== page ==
At least it was the “quietest” place. Now there will be tourists tramping all over it yelling at their kids and guys selling t-shirts and fake microphones and giant ears, and the locals will be sitting around saying, “I remember when this place used to be quiet.”
I enjoyed reading that article.
My wife and I like to day hike a lot, especially Fall through Spring in Southern CA.
We go to one of the state parks pretty regularly and hike well in - we’ll loop 8 to 12 miles - and one of the most enjoyable things is getting far enough in so that you’re in that quiet space. We love snow hiking in the Winter the best sometimes. Then it’s really quiet.
We’ll generally not come into contact with other people at all once we’re hiked a good way on the trails we like. Maybe a ranger or volunteer on horseback. They always remark that they rarely see people on foot where we go.
Occasionally, we’ll come across someone and they’ll have a radio/ipod/iphone playing (often on external speaker) as they’re hiking and I find it so odd… I love music, more than most people, likely. But there’s a time and a place. When we’re out there, I just want to hear the sounds from the park.
Clearly he ain’t been out in the middle of the American deserts. I’ve been in New Mexico and Texas where there aren’t enough plants to even hear the wind.
I’m sure it’s beautiful but there are some sections of the Big Bend region with no fly overs from military or civilian aircraft and the population densities are less than 1 per square mile with zero industrial activity and no roads for miles. The lack of nature sounds in these badlands is striking as well. You just wouldn’t want to visit unless you like the hot barren desolation of dessert.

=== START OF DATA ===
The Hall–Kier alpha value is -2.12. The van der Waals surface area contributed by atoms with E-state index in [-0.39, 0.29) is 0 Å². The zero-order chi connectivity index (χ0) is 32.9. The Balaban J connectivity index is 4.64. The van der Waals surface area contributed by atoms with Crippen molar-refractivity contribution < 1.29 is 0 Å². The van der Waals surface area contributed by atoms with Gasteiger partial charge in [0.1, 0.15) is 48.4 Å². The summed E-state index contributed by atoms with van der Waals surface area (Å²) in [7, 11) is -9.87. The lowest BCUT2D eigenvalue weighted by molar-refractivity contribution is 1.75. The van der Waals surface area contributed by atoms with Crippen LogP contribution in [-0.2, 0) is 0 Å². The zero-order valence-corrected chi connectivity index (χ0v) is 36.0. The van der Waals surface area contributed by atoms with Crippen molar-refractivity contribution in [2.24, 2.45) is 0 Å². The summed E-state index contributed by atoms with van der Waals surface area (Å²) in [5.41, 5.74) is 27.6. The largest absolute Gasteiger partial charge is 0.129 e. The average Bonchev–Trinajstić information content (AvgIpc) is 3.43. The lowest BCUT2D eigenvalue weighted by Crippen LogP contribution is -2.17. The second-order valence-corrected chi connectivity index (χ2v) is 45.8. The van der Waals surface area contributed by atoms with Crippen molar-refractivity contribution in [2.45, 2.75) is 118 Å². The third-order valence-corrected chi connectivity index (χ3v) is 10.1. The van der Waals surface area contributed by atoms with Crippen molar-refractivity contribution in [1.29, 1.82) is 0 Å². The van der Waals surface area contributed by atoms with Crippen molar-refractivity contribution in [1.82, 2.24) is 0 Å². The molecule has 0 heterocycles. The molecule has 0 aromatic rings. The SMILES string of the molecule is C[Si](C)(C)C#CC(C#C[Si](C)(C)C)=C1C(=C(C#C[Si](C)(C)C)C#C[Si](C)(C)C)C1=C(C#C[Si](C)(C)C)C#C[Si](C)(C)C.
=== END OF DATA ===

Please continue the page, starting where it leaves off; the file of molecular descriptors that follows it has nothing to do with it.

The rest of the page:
I liked the story, but the designation and authority of the designator seems rather arbitrary.
I recently camped on an island in Lake Michigan that used to be a farming community, long abandoned. Really similar experience, so incredibly quiet, especially at night. Except for the occasional howling coyotes.
There’s actually a fair number of these islands you can visit in the great lakes, which range from backwoods hiking and camping (North Manitou island) to where Fishermen go to party hard (Put-in bay).
Perfect place for testing the ol’ “noise gun”. Imagine targeting one person in a group enjoying the peace of the quietest place… ##%%$^, do y’all not hear that? WTF! Where’s the quiet?
When the advertiser saw the cathedral spires over the downs in the distance, he looked at them and wept.
“If only,” he said, “this were an advertisement of Beefo, so nice, so nutritious, try it in your soup, ladies like it.”
What We Have Come To
The quietest place I’ve been was in the mountains in the middle of a heavy snow that fell straight down because there was no wind whatsoever. Even though I had a panoramic view of the Cascade Range, the utter lack of sound could be described oddly as deafening.
This is one of the reasons why the Hoh Rain Forest is my specialest place on Earth.
I’ve only been a few times, but the place just feels so ancient. Like a place that is ruined by me even being there to marvel at it.
I’ve spent a few nights camping there. The place is magical. Like I get weepy remembering it.
I woke up one night there, because something felt odd. I opened my tent, and two wolves were sitting at the edge of camp, just silently staring back at me. I didn’t break eye contact. After a few minutes, they got bored and left.
The place electrifies me, and I love it. I wish I could go there more often.
That reminds me of something I heard from a Mammoth Cave tour guide. He described a room deep in the cave covered with crystals that are so fragile body heat alone can cause them to shift. Only a few people are allowed to visit that room once a year. He was one of the lucky ones.
I can’t imagine how awe-inspiring it must have been to stand in the middle of something so ancient yet so fragile.
Also, the first few times I was there, I was still in high school, taking AP freshman biology (I got a D, but was forever turned on to learning about the squishy things), and the biodiversity and lushness just overwhelmed me. I’d been going around in life looking at invertebrates and tetrapods and plants and classifying stuff at phylum-level, because that’s the best I could do at the time. Then I went to Hoh, and it was just an explosion. The place is just so alive. Seeing some animals is nice, but just the plants and fungi alone, all the different species. There might even still be a few in that forest that haven’t been named by science yet.
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